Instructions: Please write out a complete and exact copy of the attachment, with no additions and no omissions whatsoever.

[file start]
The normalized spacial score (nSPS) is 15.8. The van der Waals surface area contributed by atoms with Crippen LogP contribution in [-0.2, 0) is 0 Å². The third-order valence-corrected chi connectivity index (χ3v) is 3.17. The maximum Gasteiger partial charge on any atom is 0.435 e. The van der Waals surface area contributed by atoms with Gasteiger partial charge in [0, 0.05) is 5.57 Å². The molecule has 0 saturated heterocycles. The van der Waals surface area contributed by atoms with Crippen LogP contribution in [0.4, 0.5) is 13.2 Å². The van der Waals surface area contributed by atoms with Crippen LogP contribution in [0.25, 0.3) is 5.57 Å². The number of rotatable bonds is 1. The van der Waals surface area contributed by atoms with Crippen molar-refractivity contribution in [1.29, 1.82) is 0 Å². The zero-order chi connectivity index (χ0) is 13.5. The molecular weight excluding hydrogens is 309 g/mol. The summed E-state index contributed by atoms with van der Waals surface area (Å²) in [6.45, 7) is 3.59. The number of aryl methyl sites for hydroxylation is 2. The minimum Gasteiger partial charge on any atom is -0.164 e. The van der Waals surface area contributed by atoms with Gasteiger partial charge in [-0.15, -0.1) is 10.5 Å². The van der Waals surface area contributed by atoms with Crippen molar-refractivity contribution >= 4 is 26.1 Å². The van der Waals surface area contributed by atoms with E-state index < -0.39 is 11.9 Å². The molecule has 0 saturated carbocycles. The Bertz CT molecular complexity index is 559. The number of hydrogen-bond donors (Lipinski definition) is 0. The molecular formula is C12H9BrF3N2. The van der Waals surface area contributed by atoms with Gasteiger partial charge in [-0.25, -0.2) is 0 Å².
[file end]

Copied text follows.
The normalized spacial score (nSPS) is 15.8. The van der Waals surface area contributed by atoms with Crippen LogP contribution in [-0.2, 0) is 0 Å². The third-order valence-corrected chi connectivity index (χ3v) is 3.17. The maximum Gasteiger partial charge on any atom is 0.435 e. The van der Waals surface area contributed by atoms with Gasteiger partial charge in [0, 0.05) is 5.57 Å². The molecule has 0 saturated heterocycles. The van der Waals surface area contributed by atoms with Crippen LogP contribution in [0.4, 0.5) is 13.2 Å². The van der Waals surface area contributed by atoms with Crippen LogP contribution in [0.25, 0.3) is 5.57 Å². The number of rotatable bonds is 1. The van der Waals surface area contributed by atoms with Crippen molar-refractivity contribution in [1.29, 1.82) is 0 Å². The zero-order chi connectivity index (χ0) is 13.5. The molecular weight excluding hydrogens is 309 g/mol. The summed E-state index contributed by atoms with van der Waals surface area (Å²) in [6.45, 7) is 3.59. The number of aryl methyl sites for hydroxylation is 2. The minimum Gasteiger partial charge on any atom is -0.164 e. The van der Waals surface area contributed by atoms with Gasteiger partial charge in [-0.15, -0.1) is 10.5 Å². The van der Waals surface area contributed by atoms with Crippen molar-refractivity contribution >= 4 is 26.1 Å². The van der Waals surface area contributed by atoms with E-state index < -0.39 is 11.9 Å². The molecule has 0 saturated carbocycles. The Bertz CT molecular complexity index is 559. The number of hydrogen-bond donors (Lipinski definition) is 0. The molecular formula is C12H9BrF3N2. The van der Waals surface area contributed by atoms with Gasteiger partial charge in [-0.25, -0.2) is 0 Å².